EGU22-8713, updated on 28 Mar 2022
https://doi.org/10.5194/egusphere-egu22-8713
EGU General Assembly 2022
© Author(s) 2022. This work is distributed under
the Creative Commons Attribution 4.0 License.

Blowing in the wind: a review of wind and air- pressure-related effects on soil gas transport 

Martin Maier1, Laurin Osterholt1, and Dirk Schindler2
Martin Maier et al.
  • 1Forest Research Institute, Department Soil& Environment, Freiburg, Germany (martin.maier@forst.bwl.de)
  • 2Environmental Meteorology, University of Freiburg, Freiburg im Breisgau, Germany

Gas transport in the soil is dominated by molecular diffusion in the air-filled pore network. A study in the 1970s could show that Radon emissions from soil increased during the passage of a low-pressure system which temporarily enhanced soil gas transport rates (Clements & Wilkening, 1974). Enhanced wind speed near the soil surface was also found to speed up gas transport rates in the soil (Kimball & Lemon, 1971). Further studies followed confirming the observations that wind and substantial atmospheric pressure changes have the potential to affect soil gas transport, including studies conducted in snow and firn, deserts, forest soil, arid systems, and soils near water saturation. Especially during recent years, wind and air- pressure-related effects on soil gas transport received increasing attention, with diverse concepts and methodologies, and also a wider ecological relevance.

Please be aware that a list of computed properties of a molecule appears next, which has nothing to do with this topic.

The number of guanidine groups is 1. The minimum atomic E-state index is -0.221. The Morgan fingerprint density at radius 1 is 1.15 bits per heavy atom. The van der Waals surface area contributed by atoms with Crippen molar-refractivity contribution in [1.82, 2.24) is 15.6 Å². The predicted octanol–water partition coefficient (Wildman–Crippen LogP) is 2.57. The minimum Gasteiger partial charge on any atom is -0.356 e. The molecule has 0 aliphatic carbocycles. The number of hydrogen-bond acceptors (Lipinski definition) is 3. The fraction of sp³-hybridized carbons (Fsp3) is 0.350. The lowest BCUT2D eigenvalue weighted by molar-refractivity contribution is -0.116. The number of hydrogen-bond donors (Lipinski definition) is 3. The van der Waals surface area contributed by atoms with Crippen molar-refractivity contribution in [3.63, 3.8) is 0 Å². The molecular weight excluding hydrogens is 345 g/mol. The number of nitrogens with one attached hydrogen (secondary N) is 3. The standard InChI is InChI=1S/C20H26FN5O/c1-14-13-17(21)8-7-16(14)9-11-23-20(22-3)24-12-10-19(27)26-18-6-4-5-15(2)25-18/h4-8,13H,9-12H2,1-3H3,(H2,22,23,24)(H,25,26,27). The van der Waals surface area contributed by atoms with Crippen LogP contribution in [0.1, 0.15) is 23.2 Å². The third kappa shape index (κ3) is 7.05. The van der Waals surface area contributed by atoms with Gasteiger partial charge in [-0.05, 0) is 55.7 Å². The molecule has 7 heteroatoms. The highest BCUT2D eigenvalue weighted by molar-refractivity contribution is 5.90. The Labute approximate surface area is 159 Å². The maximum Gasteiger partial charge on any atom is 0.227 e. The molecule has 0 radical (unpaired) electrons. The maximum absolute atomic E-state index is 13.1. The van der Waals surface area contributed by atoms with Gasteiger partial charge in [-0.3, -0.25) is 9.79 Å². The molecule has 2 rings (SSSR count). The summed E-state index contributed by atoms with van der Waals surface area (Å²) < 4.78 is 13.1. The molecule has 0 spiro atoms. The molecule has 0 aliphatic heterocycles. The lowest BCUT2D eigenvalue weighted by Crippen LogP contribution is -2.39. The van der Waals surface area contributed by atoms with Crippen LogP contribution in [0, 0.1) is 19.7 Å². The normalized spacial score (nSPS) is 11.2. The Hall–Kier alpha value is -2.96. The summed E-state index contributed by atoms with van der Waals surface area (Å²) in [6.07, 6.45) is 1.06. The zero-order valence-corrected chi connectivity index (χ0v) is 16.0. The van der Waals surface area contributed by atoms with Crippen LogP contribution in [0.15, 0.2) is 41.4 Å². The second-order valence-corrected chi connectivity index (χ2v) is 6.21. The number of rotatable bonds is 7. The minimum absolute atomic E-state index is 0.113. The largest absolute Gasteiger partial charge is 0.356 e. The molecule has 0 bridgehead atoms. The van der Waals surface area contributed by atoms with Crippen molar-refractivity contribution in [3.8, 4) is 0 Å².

While the slow (hours) and relatively large atmospheric pressure changes (up to 50 hPa) reported in Clements & Wilkening (1974) cause a kind of steady piston flow in the soil, the effect in Kimball & Lemon, (1971) was explained as the result of dynamic wind-induced pressure fluctuations, which are much smaller in amplitude (2-20 Pa) and occur at higher frequencies (0.1-1.0 Hz). Although the effect of wind-induced pressure fluctuations on gas transport in the soil has been confirmed by a few studies, there is still only little knowledge about the underlying processes. Additional effects between the pure “static piston flow “and the dynamic pressure fluctuations certainly occur. Different approaches and methodologies were used to derive estimates for the impact (if quantified) of air pressure fluctuations on soil gas transport, which makes inter-study comparisons complicated and limits further progress.

We overview relevant studies, their methods, concepts and explanations to identify research gaps and develop a plan for further research concepts.

Clements, W. E., & Wilkening, M. H. (1974). Atmospheric pressure effects on 222 Rn transport across the Earth-air interface. Journal of Geophysical Research, 79(33), 5025–5029. https://doi.org/10.1029/jc079i033p05025

Kimball, B., & Lemon, E. (1971). Air Turbulence Effects Upon Soil Gas Exchange. Soil Science Societyof America Journal 35(1), 16–21. https://doi.org/10.2136/sssaj1971.03615995003500010013x

 

How to cite: Maier, M., Osterholt, L., and Schindler, D.: Blowing in the wind: a review of wind and air- pressure-related effects on soil gas transport , EGU General Assembly 2022, Vienna, Austria, 23–27 May 2022, EGU22-8713, https://doi.org/10.5194/egusphere-egu22-8713, 2022.

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